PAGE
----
Hop Right In!

I believe that salt is to food, what food is to life. In right proportions, it can heighten the taste of what you eat..and in the wrong - destroy! Even the most delicious sweets come added with some salt...to taste!

As for me, I've never enjoyed cooking. And as contrary to my owning a food-blog as it may sound, I always think about daily, routine cooking as a chore. But my tryst with the pots and pans began when I got a kitchen all to myself...I began experimenting and exploring new worlds in my own home. Some outcomes were excellent and some plain disasters. Then sprouted the need to keep track of all those good ones...and hence this blog!

Here, I share those experiments that pleased more than one palate!

June 5, 2009

Shepu Chi Bhaji (Dill and Lentils)

While in most parts of the world Dill is considered a herb and is used sparingly only in salad dressings, sauces and vinaigrettes, in India it is used as a vegetable. Surprised? Don't be. In fact, it is one such 'vegetable' that is used very regularly in many Indian cuisines. At home, we often prepare Shepu Chi Bhaji, which is a common Maharastrian/Maratha/South Indian dish. Try this once, and it will be among your top choices when eating healthy!

2 bunches - Dill, chopped
1/2 cup - Lentils (I have used Toor Dal/Split Red Gram)
1/2 tsp - Turmeric powder
4 tbsp - Onions, finely chopped
2 cloves - Garlic, finely chopped
1/2 tsp - Mustard seeds
3 Red chillies
And, of course, some salt to taste!!

- In a large saucepan, heat some water and add salt and lentils
- Allow the lentils to cook almost completely
- Now, add the dill and boil until the dill gets fully cooked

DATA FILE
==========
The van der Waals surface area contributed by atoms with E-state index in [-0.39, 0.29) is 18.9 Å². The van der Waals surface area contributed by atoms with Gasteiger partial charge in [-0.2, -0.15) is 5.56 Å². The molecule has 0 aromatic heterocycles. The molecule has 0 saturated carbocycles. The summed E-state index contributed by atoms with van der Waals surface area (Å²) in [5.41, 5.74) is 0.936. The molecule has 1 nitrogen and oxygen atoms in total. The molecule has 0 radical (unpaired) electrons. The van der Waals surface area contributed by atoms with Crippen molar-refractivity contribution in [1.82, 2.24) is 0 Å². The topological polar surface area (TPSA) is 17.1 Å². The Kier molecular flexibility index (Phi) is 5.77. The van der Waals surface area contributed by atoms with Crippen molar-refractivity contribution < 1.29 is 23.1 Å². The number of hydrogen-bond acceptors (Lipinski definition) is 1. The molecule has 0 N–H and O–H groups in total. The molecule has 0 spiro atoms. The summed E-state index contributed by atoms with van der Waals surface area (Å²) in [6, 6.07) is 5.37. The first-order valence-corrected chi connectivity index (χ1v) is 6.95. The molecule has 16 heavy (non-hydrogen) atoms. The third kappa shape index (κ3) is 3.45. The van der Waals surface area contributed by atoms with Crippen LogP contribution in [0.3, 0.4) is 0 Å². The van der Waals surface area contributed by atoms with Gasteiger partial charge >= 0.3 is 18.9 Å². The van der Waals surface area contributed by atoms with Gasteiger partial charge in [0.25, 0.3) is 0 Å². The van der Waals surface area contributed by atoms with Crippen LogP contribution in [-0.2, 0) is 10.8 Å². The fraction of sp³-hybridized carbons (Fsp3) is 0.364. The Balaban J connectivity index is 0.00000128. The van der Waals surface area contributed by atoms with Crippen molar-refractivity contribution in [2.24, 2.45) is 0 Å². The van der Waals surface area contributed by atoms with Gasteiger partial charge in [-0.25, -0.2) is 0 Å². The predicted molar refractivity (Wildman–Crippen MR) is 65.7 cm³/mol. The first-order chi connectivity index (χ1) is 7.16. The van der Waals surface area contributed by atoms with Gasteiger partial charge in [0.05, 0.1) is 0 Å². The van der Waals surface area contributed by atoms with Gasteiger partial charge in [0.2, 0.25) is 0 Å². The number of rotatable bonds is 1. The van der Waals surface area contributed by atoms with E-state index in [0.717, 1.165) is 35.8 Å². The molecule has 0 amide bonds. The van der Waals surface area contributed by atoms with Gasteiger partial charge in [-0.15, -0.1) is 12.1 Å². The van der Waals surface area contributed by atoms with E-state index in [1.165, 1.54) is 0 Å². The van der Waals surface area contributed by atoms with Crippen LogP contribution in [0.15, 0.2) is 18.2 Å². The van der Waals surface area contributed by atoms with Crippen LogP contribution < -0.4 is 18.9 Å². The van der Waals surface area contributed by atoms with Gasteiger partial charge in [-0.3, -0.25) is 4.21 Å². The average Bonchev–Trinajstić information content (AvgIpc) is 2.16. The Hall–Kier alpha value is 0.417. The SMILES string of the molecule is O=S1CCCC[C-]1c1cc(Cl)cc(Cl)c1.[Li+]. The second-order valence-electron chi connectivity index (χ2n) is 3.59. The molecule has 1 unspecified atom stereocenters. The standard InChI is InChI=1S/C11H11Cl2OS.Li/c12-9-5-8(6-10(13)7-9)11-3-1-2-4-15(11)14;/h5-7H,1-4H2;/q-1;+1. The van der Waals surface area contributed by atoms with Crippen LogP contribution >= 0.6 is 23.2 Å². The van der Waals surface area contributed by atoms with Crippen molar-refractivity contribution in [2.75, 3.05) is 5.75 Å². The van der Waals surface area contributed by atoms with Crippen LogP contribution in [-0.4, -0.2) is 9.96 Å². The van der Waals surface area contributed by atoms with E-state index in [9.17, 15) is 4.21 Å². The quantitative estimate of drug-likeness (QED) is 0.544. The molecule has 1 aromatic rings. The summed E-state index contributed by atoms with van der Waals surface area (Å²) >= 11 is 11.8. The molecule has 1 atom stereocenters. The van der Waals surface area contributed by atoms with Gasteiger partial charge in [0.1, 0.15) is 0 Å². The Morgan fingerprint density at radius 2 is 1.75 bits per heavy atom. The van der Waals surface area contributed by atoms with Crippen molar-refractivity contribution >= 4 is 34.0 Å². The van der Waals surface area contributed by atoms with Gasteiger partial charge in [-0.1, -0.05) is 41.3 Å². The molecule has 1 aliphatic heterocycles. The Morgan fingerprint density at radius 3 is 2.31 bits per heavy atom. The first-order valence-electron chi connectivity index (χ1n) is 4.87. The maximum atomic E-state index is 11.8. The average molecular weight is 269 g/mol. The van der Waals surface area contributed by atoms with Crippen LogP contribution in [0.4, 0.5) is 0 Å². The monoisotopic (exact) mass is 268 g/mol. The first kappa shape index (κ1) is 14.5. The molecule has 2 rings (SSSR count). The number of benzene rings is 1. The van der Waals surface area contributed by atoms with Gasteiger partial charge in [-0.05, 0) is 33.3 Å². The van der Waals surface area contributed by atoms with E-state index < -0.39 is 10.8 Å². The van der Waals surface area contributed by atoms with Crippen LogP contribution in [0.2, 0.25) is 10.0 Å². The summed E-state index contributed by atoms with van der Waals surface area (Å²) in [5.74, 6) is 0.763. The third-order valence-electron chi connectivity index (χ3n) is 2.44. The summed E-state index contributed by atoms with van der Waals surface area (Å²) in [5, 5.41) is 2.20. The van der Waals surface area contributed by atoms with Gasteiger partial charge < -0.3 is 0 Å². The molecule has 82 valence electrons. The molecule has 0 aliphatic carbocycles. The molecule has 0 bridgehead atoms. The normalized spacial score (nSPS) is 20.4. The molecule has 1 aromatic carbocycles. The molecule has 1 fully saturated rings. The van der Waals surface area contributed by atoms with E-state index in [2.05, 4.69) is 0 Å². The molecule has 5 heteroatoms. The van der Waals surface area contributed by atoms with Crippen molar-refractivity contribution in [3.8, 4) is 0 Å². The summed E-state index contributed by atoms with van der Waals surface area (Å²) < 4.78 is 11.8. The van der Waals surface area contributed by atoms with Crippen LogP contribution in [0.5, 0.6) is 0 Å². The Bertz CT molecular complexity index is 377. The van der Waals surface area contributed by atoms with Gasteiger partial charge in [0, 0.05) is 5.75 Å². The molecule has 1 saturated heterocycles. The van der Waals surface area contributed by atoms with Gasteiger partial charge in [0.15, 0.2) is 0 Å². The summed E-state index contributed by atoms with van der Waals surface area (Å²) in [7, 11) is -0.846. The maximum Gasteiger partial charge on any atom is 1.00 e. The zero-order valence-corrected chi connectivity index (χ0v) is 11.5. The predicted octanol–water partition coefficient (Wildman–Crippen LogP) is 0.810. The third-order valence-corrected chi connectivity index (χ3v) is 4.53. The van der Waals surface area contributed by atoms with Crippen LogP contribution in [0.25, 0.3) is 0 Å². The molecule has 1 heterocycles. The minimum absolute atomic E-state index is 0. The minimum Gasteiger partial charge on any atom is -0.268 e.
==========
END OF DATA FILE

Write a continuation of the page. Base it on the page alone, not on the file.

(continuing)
- Let cool, and drain the water into a bowl and set aside if you intend making Ambat Kadan. If not, you can retain the water for the essential nutrients it carries.
- In a wok/kadaai, heat some oil
- Add mustard seeds
- Once they splutter add the red chillies and fry for a few seconds on a medium flame
- Now, add the onions and fry further
- Toss in the cooked dill and lentils
- Stir-fry continuously until the water evaporates

Noteworthy Notes
1. You can opt to use the pressure cooker to cook the dill and lentils, but I find that it makes the lentils too well cooked and mushy.
2. Another alternative would be to steam the lentils for a few minutes before you put them in the water. This considerably reduces the time required for them to cook up on the stove-top.
3. It is not required that you use only Toor dal/split red gram. You can also use Mung Dal/Green gram or any other lentil that you like.

Serving Suggestion
Serve hot with soft rotis along side dal fry OR hot white rice and Ambat Kadan.



  1. how do u expect this dish to be healthy when u cook it and then drain away all the nutrients?

  2. Well this is how its normally made and the water that's drained is not thrown away but normally (in Karnataka, India) used to make a gravy with a ground paste of coconut and spices.

    But if you want to make only this item and yet retain all the nutrients from boiling the lentils and dill all you got to do is season it (as mentioned from step 5) and then add the boiled dill n lentils with the water in which it was boiled and allow the water to evaoprate while the nutrients get re-absorbed into the preparation. This is what is done with most other vegetarian side dishes in India in order to retain nutritive value. The reason I did not mention all this was because I thought of keeping this as a simple dish and later posting the gravy recipe and tagging it to this one. Will do so soon.

  3. Linda, if you are still reading my blog...as promised, I have tagged the gravy (Ambat Kadan) recipe to this one. I hope you like it!